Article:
Parisian Gherkin Cucumber Seeds


This packet sows up to 10 feet of trellised cucumbers.
Availability: Out of Stock
Gherkins are tiny cucumbers used for pickles, and these are the best! Use as small as 1 ½" long for excellent sweet pickles, or for French cornichons ("little horns"). Slice for salads at 3"–4" long. Plants are semi-vining at 24" long and ideal for small garden spaces and containers. Disease resistant. A 2015 All-America Selections winner.
$2.69 500 mg
Out of Stock

Botanical Name: Cucumis sativus (hybrid)

Days to Maturity: 50 days

Family: Cucurbitaceae

Native: Southern Asia

Hardiness: Frost-sensitive annual

Plant Dimensions: 24" vines

Variety Information: 'Parisian Gherkin' is a selection from the 1800s French heirloom cucumber, 'Bourbonne'. It is quick to produce small, 2" warty gherkins on compact plants with disease resistance to scab and cucumber mosaic virus, as well as tolerance to powdery mildew. Fruits can also be harvested at 4" for slicing or pickling.

Type: Gynoecious

When to Sow Outside: RECOMMENDED. 1 to 2 weeks after your average last frost date, and when soil temperature is at least 60°F, ideally 70°–90°F.

When to Start Inside: 2 to 4 weeks before average last frost. Cucumbers are sensitive to root disturbance; sow in biodegradable pots.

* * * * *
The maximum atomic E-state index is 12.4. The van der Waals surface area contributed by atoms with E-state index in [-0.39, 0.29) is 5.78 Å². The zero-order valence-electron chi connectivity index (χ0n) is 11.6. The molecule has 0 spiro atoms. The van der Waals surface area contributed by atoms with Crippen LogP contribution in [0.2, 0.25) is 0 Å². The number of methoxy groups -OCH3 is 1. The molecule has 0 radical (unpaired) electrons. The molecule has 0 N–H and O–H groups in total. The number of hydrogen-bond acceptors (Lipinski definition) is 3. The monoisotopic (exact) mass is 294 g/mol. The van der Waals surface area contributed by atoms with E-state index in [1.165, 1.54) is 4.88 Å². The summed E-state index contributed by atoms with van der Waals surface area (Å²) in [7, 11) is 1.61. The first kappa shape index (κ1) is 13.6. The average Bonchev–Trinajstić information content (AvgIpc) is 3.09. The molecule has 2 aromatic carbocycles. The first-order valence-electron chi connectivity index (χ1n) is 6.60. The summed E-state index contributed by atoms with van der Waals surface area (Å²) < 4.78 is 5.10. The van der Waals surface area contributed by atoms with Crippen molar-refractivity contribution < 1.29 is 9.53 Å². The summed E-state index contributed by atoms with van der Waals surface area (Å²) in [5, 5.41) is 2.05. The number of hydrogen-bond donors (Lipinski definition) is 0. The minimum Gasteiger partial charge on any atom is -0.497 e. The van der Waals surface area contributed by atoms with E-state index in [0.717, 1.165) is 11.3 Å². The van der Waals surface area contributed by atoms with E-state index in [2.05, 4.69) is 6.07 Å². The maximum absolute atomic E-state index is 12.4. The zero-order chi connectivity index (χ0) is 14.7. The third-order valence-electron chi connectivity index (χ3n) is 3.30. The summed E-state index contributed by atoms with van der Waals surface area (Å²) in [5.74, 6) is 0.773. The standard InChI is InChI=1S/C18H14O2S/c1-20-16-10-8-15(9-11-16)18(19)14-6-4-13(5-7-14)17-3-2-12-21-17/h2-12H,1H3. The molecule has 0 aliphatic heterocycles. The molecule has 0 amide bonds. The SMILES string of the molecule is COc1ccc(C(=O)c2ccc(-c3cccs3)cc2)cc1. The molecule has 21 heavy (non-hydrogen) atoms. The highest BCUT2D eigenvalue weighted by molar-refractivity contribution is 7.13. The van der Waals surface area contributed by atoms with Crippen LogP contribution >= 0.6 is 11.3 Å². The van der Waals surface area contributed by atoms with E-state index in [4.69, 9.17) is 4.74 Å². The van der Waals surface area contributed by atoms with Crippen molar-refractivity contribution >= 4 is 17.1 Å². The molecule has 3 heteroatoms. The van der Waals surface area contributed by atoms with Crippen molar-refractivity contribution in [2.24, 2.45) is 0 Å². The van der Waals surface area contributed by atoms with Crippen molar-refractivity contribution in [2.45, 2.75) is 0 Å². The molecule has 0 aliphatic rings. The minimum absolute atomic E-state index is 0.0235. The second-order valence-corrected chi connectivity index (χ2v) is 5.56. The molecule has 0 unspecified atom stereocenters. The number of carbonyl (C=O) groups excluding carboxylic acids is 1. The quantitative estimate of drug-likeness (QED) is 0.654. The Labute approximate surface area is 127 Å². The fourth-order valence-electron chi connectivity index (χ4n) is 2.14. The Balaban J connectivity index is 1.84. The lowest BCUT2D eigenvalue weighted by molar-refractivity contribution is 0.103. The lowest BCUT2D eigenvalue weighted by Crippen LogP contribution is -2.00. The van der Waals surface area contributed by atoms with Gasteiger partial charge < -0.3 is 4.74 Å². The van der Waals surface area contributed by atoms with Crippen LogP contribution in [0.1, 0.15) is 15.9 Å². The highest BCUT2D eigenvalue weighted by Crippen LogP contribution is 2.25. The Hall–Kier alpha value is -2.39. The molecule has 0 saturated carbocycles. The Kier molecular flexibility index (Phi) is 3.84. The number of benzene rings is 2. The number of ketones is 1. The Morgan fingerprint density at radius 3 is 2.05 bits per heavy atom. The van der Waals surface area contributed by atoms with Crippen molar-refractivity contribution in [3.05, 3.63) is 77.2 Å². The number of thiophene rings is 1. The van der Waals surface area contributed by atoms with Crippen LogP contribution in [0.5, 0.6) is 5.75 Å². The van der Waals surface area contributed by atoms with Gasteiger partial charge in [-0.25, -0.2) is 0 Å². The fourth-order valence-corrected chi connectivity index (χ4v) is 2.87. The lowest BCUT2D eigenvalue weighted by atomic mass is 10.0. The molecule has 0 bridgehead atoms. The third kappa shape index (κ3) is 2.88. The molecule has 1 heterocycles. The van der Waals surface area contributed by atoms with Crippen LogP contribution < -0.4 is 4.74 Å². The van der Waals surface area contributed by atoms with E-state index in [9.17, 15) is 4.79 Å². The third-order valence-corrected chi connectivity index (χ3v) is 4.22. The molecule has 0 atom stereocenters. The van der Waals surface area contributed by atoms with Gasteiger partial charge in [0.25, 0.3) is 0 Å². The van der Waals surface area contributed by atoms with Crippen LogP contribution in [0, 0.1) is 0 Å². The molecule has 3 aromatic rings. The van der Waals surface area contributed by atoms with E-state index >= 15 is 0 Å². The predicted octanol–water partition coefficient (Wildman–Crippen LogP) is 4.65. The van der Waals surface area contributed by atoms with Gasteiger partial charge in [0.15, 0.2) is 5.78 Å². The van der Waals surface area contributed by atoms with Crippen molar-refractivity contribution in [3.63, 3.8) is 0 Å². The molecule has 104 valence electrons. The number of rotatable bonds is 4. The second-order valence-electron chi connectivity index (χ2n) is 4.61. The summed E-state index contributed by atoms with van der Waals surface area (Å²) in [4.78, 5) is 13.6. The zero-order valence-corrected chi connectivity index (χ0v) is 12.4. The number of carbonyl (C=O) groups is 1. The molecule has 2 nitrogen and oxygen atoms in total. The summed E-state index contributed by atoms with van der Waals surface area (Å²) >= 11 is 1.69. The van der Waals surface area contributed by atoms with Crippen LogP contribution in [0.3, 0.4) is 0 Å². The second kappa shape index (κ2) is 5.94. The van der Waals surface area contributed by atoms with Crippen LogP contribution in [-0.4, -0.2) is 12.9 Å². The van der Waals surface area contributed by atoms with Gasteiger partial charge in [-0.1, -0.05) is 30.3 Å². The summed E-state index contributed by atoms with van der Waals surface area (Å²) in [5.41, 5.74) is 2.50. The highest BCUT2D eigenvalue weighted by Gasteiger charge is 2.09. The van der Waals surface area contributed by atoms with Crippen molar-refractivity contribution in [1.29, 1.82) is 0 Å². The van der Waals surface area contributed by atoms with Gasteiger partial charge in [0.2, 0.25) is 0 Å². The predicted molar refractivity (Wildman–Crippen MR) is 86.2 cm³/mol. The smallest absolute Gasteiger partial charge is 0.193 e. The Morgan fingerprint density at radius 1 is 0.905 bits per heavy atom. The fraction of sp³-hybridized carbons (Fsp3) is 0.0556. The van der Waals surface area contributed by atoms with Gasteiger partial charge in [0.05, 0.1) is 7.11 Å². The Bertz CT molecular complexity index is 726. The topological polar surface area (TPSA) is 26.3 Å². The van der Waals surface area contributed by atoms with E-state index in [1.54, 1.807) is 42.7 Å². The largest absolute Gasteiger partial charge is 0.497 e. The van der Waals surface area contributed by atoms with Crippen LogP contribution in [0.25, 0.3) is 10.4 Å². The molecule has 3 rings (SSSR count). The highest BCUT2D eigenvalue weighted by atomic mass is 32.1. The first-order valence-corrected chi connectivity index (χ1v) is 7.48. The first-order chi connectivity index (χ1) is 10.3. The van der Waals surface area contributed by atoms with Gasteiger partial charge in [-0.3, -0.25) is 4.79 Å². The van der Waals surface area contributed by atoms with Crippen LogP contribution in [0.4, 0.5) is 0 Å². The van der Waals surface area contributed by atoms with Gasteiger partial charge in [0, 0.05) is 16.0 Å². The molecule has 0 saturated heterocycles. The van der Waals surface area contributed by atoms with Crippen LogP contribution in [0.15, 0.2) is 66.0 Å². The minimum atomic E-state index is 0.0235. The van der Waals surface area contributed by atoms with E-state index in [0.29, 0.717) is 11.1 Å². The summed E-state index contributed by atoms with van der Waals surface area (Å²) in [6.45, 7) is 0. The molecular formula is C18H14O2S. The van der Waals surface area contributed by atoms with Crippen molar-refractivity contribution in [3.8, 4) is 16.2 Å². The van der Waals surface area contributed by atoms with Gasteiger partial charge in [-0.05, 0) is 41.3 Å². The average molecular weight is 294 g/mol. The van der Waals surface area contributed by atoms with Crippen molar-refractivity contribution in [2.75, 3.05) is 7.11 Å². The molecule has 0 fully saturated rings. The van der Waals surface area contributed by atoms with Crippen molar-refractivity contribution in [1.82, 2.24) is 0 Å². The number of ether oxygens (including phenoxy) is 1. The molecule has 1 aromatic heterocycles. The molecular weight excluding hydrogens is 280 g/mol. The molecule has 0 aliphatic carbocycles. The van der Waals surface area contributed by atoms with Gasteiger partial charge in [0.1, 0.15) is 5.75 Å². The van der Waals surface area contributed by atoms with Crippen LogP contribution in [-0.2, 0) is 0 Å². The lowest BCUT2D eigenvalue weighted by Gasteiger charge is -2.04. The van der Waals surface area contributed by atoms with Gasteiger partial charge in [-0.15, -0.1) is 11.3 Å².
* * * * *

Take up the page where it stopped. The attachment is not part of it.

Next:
Days to Emerge: 5–10 days

Seed Depth: ½"

Seed Spacing: A group of 2 seeds every 12"

Thinning: When 3 leaves, thin to 1 plant every 12"

Harvesting: Pick, and pick some more! Overly mature cucumbers on the vine will slow production of new cucumbers. Cut the stem rather than pulling at the fruit, as stems are fragile. To increase the quality and storage time, once picked, immediately immerse in cold water to disperse "field heat".

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Parisian Gherkin Cucumber Seeds Reviews

1 review
Review star icon Review star icon Review star icon Review star icon Review star icon Jul 4, 2019
I agree that these are easy to grow in a small space; we put in three in a 4 foot stretch in a raised bed garden. So far, I've canned 5 pints of cornichons, and the cukes are still coming strong. The pollinators adore the flowers. I love making cornichons, which are quick and easy and (not by coincidence) have ingredients which ripen about the same time as the tiny cucumbers. My second summer growing this variety.

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